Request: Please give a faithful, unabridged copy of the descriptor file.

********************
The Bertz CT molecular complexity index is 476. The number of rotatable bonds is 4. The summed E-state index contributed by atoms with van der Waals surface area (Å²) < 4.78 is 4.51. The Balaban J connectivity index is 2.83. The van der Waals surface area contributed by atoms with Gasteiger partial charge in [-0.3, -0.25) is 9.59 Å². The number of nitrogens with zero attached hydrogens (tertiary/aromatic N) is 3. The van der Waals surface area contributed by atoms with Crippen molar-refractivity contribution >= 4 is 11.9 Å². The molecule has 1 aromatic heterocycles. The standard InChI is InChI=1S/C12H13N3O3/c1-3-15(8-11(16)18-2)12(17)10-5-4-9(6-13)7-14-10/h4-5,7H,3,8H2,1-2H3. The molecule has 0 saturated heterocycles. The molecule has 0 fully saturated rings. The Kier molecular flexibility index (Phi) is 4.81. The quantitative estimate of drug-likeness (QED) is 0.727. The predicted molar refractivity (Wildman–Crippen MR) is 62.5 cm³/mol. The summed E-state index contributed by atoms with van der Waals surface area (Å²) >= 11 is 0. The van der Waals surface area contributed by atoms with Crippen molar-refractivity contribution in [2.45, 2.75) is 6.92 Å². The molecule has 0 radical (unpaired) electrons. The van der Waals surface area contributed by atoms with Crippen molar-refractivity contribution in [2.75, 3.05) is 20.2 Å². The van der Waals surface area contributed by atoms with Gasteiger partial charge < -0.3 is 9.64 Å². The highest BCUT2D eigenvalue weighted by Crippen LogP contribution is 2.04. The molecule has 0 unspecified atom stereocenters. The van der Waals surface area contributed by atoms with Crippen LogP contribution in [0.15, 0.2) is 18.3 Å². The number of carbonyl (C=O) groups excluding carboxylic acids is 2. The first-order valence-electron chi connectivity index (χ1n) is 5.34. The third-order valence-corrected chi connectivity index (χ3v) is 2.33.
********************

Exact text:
The Bertz CT molecular complexity index is 476. The number of rotatable bonds is 4. The summed E-state index contributed by atoms with van der Waals surface area (Å²) < 4.78 is 4.51. The Balaban J connectivity index is 2.83. The van der Waals surface area contributed by atoms with Gasteiger partial charge in [-0.3, -0.25) is 9.59 Å². The number of nitrogens with zero attached hydrogens (tertiary/aromatic N) is 3. The van der Waals surface area contributed by atoms with Crippen molar-refractivity contribution >= 4 is 11.9 Å². The molecule has 1 aromatic heterocycles. The standard InChI is InChI=1S/C12H13N3O3/c1-3-15(8-11(16)18-2)12(17)10-5-4-9(6-13)7-14-10/h4-5,7H,3,8H2,1-2H3. The molecule has 0 saturated heterocycles. The molecule has 0 fully saturated rings. The Kier molecular flexibility index (Phi) is 4.81. The quantitative estimate of drug-likeness (QED) is 0.727. The predicted molar refractivity (Wildman–Crippen MR) is 62.5 cm³/mol. The summed E-state index contributed by atoms with van der Waals surface area (Å²) >= 11 is 0. The van der Waals surface area contributed by atoms with Crippen molar-refractivity contribution in [2.45, 2.75) is 6.92 Å². The molecule has 0 radical (unpaired) electrons. The van der Waals surface area contributed by atoms with Crippen molar-refractivity contribution in [2.75, 3.05) is 20.2 Å². The van der Waals surface area contributed by atoms with Gasteiger partial charge < -0.3 is 9.64 Å². The highest BCUT2D eigenvalue weighted by Crippen LogP contribution is 2.04. The molecule has 0 unspecified atom stereocenters. The van der Waals surface area contributed by atoms with Crippen LogP contribution in [0.15, 0.2) is 18.3 Å². The number of carbonyl (C=O) groups excluding carboxylic acids is 2. The first-order valence-electron chi connectivity index (χ1n) is 5.34. The third-order valence-corrected chi connectivity index (χ3v) is 2.33.